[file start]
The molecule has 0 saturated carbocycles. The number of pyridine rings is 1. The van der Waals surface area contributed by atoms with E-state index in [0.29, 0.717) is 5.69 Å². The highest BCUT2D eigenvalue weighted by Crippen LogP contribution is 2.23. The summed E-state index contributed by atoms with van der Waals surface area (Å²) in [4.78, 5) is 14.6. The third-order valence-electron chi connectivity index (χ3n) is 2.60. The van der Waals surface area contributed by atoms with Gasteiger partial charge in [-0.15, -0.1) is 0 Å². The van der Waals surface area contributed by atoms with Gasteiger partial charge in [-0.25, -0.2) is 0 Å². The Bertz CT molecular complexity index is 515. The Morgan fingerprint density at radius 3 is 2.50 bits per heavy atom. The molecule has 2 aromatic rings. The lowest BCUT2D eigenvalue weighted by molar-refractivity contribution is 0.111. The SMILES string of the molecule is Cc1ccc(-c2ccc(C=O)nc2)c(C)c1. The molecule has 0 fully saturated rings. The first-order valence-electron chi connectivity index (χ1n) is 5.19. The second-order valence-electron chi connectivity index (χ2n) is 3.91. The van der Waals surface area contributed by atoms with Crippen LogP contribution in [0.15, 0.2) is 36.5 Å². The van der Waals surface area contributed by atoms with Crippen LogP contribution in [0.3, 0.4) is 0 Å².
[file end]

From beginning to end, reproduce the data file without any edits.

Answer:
The molecule has 0 saturated carbocycles. The number of pyridine rings is 1. The van der Waals surface area contributed by atoms with E-state index in [0.29, 0.717) is 5.69 Å². The highest BCUT2D eigenvalue weighted by Crippen LogP contribution is 2.23. The summed E-state index contributed by atoms with van der Waals surface area (Å²) in [4.78, 5) is 14.6. The third-order valence-electron chi connectivity index (χ3n) is 2.60. The van der Waals surface area contributed by atoms with Gasteiger partial charge in [-0.15, -0.1) is 0 Å². The van der Waals surface area contributed by atoms with Gasteiger partial charge in [-0.25, -0.2) is 0 Å². The Bertz CT molecular complexity index is 515. The Morgan fingerprint density at radius 3 is 2.50 bits per heavy atom. The molecule has 2 aromatic rings. The lowest BCUT2D eigenvalue weighted by molar-refractivity contribution is 0.111. The SMILES string of the molecule is Cc1ccc(-c2ccc(C=O)nc2)c(C)c1. The molecule has 0 fully saturated rings. The first-order valence-electron chi connectivity index (χ1n) is 5.19. The second-order valence-electron chi connectivity index (χ2n) is 3.91. The van der Waals surface area contributed by atoms with Crippen LogP contribution in [0.15, 0.2) is 36.5 Å². The van der Waals surface area contributed by atoms with Crippen LogP contribution in [0.3, 0.4) is 0 Å².